Wednesday, May 22, 2024

Workers Worry about Personal Finances

Datamation content and product recommendations are editorially independent. We may make money when you click on links to our partners. Learn More.

U.S. worker confidence held fairly steady in March, although workers

showed a declining confidence in their personal finances, according to

the monthly Hudson Employment Index.

The Employment Index dropped nearly a full point from 102 to 101.2. The

slight downward shift represents the second consecutive decline in worker

confidence in the employment market. The fall was mainly driven by a

sagging optimism in personal finances, according to analysts at Hudson.

The study shows that 42 percent of workers now say their finances are

getting better. That’s down from 44 percent a month ago. However, the

number of people who say their personal financial situation is getting

worse rose from 36 percent in February to 39 percent in March.

Holding steady, though, are the numbers regarding workers’ confidence in

their employers’ hiring plans.

Since February, the percentage of U.S. employees expecting their firms to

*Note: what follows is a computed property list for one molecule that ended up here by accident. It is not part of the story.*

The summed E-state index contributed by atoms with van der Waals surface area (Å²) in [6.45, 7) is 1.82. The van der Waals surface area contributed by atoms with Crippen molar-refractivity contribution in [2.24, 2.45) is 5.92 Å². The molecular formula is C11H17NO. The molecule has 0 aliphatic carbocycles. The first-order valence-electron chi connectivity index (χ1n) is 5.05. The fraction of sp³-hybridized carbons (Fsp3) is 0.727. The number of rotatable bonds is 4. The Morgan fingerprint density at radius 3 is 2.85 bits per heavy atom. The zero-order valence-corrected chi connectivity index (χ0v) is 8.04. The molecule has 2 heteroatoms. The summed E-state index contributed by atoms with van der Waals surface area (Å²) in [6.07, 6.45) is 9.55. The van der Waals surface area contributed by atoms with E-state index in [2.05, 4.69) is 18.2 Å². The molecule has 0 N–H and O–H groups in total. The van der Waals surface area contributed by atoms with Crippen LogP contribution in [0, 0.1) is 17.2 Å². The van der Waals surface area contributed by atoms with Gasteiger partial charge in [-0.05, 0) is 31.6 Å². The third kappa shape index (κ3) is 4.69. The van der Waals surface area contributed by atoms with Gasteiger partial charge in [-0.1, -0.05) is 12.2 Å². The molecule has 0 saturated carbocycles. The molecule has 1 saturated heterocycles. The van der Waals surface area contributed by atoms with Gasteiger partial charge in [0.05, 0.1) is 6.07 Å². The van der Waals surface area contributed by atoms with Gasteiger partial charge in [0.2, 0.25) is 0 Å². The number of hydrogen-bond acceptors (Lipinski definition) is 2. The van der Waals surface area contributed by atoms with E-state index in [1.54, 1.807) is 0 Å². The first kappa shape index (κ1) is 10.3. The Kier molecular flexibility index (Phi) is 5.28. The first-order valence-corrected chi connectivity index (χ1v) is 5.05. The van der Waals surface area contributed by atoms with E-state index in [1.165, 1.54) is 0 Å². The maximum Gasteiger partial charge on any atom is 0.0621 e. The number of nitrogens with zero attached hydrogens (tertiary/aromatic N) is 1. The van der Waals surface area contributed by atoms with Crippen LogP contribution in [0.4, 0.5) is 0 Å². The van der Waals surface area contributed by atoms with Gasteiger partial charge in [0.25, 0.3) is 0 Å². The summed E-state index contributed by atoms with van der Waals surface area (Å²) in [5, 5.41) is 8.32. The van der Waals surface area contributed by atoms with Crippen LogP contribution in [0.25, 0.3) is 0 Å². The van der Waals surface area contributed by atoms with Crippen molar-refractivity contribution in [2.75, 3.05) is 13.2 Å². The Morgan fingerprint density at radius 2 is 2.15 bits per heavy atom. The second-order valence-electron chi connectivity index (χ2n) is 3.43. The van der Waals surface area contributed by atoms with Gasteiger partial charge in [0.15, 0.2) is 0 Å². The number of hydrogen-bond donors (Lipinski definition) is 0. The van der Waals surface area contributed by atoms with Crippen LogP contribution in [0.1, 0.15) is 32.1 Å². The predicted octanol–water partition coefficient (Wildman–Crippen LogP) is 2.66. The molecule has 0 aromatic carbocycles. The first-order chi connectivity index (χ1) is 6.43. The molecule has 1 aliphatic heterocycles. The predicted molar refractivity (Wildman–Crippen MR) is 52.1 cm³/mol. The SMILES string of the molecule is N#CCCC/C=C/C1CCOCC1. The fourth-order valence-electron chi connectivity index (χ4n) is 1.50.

layoff staff has fallen from 18 percent to 17 percent. The number of

workers anticipating that their companies will hire held steady at 31

percent. Concerns over job security also were unchanged with 71 percent

of U.S. workers not worried about job loss, according to Hudson’s report.

”Record high gas prices and the declining value of the dollar are

causing workers to feel less secure about their own finances,” said Jeff

Anderson, senior vice president of Hudson Global Resources of North

America. ”Add in the uncertainty of Social Security, and even with

hiring picking up, workers are feeling the pinch in their pocketbooks.”

Workers at small businesses showed a change in their perception.

While they remain less upbeat than the overall workforce, optimism among

workers at firms with fewer than 50 employees rose in March, spurred by

their firms’ positive hiring outlook, less anticipated lay off activity

and more job satisfaction. Managers also grew more optimistic in March as

a result of fewer expected lay offs and higher levels of job security.

Hudson, based in New York, is a professional staffing and outsourcing


Subscribe to Data Insider

Learn the latest news and best practices about data science, big data analytics, artificial intelligence, data security, and more.

Similar articles

Get the Free Newsletter!

Subscribe to Data Insider for top news, trends & analysis

Latest Articles